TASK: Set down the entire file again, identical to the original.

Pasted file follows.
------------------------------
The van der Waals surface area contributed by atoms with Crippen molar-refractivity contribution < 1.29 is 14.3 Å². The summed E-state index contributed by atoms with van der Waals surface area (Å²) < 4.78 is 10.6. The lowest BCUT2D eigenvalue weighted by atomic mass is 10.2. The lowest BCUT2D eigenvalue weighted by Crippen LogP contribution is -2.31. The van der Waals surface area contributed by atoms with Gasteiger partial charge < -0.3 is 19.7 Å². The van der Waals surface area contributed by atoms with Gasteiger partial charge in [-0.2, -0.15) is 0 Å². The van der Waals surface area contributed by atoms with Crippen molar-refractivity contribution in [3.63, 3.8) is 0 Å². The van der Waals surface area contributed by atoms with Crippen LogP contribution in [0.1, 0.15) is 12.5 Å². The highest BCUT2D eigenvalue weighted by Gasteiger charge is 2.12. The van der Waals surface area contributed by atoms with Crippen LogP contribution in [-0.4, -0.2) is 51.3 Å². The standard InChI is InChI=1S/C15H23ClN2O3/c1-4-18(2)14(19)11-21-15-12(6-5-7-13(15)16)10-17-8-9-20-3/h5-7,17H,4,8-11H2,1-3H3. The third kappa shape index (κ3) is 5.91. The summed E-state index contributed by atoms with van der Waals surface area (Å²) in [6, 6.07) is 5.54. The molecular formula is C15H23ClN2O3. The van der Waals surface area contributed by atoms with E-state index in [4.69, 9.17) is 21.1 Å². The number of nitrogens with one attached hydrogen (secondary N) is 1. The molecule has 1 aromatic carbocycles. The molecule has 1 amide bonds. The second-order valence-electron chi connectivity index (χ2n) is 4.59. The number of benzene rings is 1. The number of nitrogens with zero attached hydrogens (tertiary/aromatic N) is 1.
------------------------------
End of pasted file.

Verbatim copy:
The van der Waals surface area contributed by atoms with Crippen molar-refractivity contribution < 1.29 is 14.3 Å². The summed E-state index contributed by atoms with van der Waals surface area (Å²) < 4.78 is 10.6. The lowest BCUT2D eigenvalue weighted by atomic mass is 10.2. The lowest BCUT2D eigenvalue weighted by Crippen LogP contribution is -2.31. The van der Waals surface area contributed by atoms with Gasteiger partial charge < -0.3 is 19.7 Å². The van der Waals surface area contributed by atoms with Gasteiger partial charge in [-0.2, -0.15) is 0 Å². The van der Waals surface area contributed by atoms with Crippen molar-refractivity contribution in [3.63, 3.8) is 0 Å². The van der Waals surface area contributed by atoms with Crippen LogP contribution in [0.1, 0.15) is 12.5 Å². The highest BCUT2D eigenvalue weighted by Gasteiger charge is 2.12. The van der Waals surface area contributed by atoms with Crippen LogP contribution in [-0.4, -0.2) is 51.3 Å². The standard InChI is InChI=1S/C15H23ClN2O3/c1-4-18(2)14(19)11-21-15-12(6-5-7-13(15)16)10-17-8-9-20-3/h5-7,17H,4,8-11H2,1-3H3. The third kappa shape index (κ3) is 5.91. The summed E-state index contributed by atoms with van der Waals surface area (Å²) in [6, 6.07) is 5.54. The molecular formula is C15H23ClN2O3. The van der Waals surface area contributed by atoms with E-state index in [4.69, 9.17) is 21.1 Å². The number of nitrogens with one attached hydrogen (secondary N) is 1. The molecule has 1 aromatic carbocycles. The molecule has 1 amide bonds. The second-order valence-electron chi connectivity index (χ2n) is 4.59. The number of benzene rings is 1. The number of nitrogens with zero attached hydrogens (tertiary/aromatic N) is 1.